Tanasa Davis says her daughter has always had trouble concentrating on school work.
"In preschool it was like she was driven by a motor, she was all over the place, the teachers were saying she was unfocused in class."
12-year-old Krystin has attention deficit hyperactivity disorder, or ADHD.
Kaiser Permanente in Southern California looked at 850,000 children and found the number diagnosed with the disorder rose 24% between 2001 and 2010.
The spike was most dramatic for African American girls, with a 90% increase.
Pediatrician Robert Moss says the findings don't mean more kids are getting the disorder. He believes doctors are better at recognizing the symptoms, especially in minorities.
"There's a large group of individuals that have issues with attention, with focus with organization that aren't necessarily hyperactive who are going missed for a number of years and we've begun to identify these individuals."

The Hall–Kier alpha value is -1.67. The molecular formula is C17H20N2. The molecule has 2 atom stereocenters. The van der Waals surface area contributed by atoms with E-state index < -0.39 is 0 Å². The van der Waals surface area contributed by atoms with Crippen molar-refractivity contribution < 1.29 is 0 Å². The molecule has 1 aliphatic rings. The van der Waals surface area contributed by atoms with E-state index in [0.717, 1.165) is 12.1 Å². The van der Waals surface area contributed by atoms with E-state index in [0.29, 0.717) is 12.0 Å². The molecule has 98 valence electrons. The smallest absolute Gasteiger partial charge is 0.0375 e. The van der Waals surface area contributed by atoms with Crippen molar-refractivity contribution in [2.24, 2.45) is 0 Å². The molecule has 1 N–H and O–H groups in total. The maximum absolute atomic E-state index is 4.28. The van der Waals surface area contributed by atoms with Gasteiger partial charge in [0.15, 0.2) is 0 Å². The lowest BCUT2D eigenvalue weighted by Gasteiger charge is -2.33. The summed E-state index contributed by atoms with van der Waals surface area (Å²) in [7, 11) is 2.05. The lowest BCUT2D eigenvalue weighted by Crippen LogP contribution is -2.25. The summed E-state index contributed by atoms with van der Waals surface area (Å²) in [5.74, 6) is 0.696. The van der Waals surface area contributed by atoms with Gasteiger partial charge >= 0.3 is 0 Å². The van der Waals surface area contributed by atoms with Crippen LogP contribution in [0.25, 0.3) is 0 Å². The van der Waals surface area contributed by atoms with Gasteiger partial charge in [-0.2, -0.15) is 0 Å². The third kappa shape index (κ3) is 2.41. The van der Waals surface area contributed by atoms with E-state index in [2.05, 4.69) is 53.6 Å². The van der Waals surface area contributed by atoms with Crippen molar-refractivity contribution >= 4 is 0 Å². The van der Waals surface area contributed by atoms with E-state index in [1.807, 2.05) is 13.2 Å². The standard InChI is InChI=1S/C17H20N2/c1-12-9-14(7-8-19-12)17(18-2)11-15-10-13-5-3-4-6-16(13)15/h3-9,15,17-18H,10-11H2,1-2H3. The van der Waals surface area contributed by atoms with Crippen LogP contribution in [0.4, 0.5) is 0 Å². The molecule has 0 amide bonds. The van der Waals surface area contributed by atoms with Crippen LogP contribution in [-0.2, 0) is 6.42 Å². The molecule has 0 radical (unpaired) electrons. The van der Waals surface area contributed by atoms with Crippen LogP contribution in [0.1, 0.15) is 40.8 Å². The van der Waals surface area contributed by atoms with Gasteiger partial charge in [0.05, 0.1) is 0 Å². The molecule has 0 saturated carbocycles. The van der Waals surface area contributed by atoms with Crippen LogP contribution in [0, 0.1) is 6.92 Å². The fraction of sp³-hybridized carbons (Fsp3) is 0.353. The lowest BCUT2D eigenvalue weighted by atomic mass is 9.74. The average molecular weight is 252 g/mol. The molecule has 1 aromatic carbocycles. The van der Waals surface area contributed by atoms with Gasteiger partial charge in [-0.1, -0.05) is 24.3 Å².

Kids with ADHD need extra help to get things done. Krystin now keeps a to-do list hanging in her room.
"It helps me stay organized," says Krystin.
A special timer allows also her to pace herself with school assignments. Once she sets it, there's no ticking sound to distract her, instead a red light comes on to show her when she needs to take a break.
Tanasa says the diagnosis changed their lives.
"When you know what your child is struggling through or what your child's challenges are, you're able to create a plan and support your child."
Kristin now takes medication too help her focus - and she uses her extra energy bouncing on her trampoline.